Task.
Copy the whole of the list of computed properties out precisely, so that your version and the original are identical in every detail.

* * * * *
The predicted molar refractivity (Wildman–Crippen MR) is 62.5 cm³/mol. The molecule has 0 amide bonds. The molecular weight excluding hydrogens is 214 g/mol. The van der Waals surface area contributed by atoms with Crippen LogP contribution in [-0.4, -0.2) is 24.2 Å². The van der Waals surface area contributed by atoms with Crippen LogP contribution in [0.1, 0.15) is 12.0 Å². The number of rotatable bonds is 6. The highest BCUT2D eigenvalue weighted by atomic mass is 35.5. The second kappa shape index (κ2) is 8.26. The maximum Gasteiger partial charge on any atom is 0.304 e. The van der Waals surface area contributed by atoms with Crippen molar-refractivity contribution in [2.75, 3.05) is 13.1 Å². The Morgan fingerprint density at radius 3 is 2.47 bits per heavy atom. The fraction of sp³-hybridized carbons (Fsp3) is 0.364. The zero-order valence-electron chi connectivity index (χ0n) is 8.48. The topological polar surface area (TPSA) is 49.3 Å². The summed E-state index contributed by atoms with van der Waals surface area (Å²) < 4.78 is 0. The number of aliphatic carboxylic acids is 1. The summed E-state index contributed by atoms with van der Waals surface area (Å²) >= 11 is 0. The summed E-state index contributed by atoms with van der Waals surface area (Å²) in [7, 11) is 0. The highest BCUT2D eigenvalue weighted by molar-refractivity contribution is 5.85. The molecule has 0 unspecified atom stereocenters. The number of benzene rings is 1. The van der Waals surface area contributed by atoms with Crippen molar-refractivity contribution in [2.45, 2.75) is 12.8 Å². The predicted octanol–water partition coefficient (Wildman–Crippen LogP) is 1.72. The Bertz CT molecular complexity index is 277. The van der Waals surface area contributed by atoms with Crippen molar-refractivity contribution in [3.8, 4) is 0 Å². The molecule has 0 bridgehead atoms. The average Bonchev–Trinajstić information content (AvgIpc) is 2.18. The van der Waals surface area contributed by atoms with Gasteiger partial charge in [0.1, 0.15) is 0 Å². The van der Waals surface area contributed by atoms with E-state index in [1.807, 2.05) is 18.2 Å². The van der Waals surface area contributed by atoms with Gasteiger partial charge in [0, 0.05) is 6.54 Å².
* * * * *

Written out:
The predicted molar refractivity (Wildman–Crippen MR) is 62.5 cm³/mol. The molecule has 0 amide bonds. The molecular weight excluding hydrogens is 214 g/mol. The van der Waals surface area contributed by atoms with Crippen LogP contribution in [-0.4, -0.2) is 24.2 Å². The van der Waals surface area contributed by atoms with Crippen LogP contribution in [0.1, 0.15) is 12.0 Å². The number of rotatable bonds is 6. The highest BCUT2D eigenvalue weighted by atomic mass is 35.5. The second kappa shape index (κ2) is 8.26. The maximum Gasteiger partial charge on any atom is 0.304 e. The van der Waals surface area contributed by atoms with Crippen molar-refractivity contribution in [2.75, 3.05) is 13.1 Å². The Morgan fingerprint density at radius 3 is 2.47 bits per heavy atom. The fraction of sp³-hybridized carbons (Fsp3) is 0.364. The zero-order valence-electron chi connectivity index (χ0n) is 8.48. The topological polar surface area (TPSA) is 49.3 Å². The summed E-state index contributed by atoms with van der Waals surface area (Å²) < 4.78 is 0. The number of aliphatic carboxylic acids is 1. The summed E-state index contributed by atoms with van der Waals surface area (Å²) >= 11 is 0. The summed E-state index contributed by atoms with van der Waals surface area (Å²) in [7, 11) is 0. The highest BCUT2D eigenvalue weighted by molar-refractivity contribution is 5.85. The molecule has 0 unspecified atom stereocenters. The number of benzene rings is 1. The van der Waals surface area contributed by atoms with Crippen molar-refractivity contribution in [2.45, 2.75) is 12.8 Å². The predicted octanol–water partition coefficient (Wildman–Crippen LogP) is 1.72. The Bertz CT molecular complexity index is 277. The van der Waals surface area contributed by atoms with Crippen molar-refractivity contribution in [3.8, 4) is 0 Å². The molecule has 0 bridgehead atoms. The average Bonchev–Trinajstić information content (AvgIpc) is 2.18. The van der Waals surface area contributed by atoms with Gasteiger partial charge in [0.1, 0.15) is 0 Å². The van der Waals surface area contributed by atoms with E-state index in [1.807, 2.05) is 18.2 Å². The van der Waals surface area contributed by atoms with Gasteiger partial charge in [0, 0.05) is 6.54 Å².